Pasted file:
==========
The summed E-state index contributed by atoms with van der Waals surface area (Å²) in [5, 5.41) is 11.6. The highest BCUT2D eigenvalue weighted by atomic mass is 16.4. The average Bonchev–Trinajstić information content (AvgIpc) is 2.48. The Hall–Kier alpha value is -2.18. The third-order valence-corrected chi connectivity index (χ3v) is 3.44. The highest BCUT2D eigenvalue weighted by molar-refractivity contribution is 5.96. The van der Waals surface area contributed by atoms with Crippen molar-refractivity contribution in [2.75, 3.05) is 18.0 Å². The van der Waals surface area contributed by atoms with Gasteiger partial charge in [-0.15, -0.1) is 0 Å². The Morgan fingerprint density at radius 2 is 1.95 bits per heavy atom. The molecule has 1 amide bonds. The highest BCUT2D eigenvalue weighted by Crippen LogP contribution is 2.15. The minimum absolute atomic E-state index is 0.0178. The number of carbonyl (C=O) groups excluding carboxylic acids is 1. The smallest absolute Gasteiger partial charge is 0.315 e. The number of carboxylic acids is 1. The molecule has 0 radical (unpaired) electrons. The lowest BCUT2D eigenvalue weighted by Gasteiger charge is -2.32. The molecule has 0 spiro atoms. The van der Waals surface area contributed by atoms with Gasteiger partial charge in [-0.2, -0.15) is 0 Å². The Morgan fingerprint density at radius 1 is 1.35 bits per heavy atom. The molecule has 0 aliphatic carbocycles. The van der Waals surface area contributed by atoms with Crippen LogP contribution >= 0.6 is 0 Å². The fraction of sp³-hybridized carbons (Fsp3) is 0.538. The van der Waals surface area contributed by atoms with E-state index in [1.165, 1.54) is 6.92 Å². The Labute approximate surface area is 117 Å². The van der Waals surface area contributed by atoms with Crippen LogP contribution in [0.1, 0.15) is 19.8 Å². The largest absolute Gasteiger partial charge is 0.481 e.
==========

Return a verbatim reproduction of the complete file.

The summed E-state index contributed by atoms with van der Waals surface area (Å²) in [5, 5.41) is 11.6. The highest BCUT2D eigenvalue weighted by atomic mass is 16.4. The average Bonchev–Trinajstić information content (AvgIpc) is 2.48. The Hall–Kier alpha value is -2.18. The third-order valence-corrected chi connectivity index (χ3v) is 3.44. The highest BCUT2D eigenvalue weighted by molar-refractivity contribution is 5.96. The van der Waals surface area contributed by atoms with Crippen molar-refractivity contribution in [2.75, 3.05) is 18.0 Å². The van der Waals surface area contributed by atoms with Gasteiger partial charge in [-0.15, -0.1) is 0 Å². The Morgan fingerprint density at radius 2 is 1.95 bits per heavy atom. The molecule has 1 amide bonds. The highest BCUT2D eigenvalue weighted by Crippen LogP contribution is 2.15. The minimum absolute atomic E-state index is 0.0178. The number of carbonyl (C=O) groups excluding carboxylic acids is 1. The smallest absolute Gasteiger partial charge is 0.315 e. The number of carboxylic acids is 1. The molecule has 0 radical (unpaired) electrons. The lowest BCUT2D eigenvalue weighted by Gasteiger charge is -2.32. The molecule has 0 spiro atoms. The van der Waals surface area contributed by atoms with Gasteiger partial charge in [-0.2, -0.15) is 0 Å². The Morgan fingerprint density at radius 1 is 1.35 bits per heavy atom. The molecule has 0 aliphatic carbocycles. The van der Waals surface area contributed by atoms with Crippen LogP contribution >= 0.6 is 0 Å². The fraction of sp³-hybridized carbons (Fsp3) is 0.538. The van der Waals surface area contributed by atoms with E-state index in [1.165, 1.54) is 6.92 Å². The Labute approximate surface area is 117 Å². The van der Waals surface area contributed by atoms with Crippen LogP contribution in [0.1, 0.15) is 19.8 Å². The largest absolute Gasteiger partial charge is 0.481 e.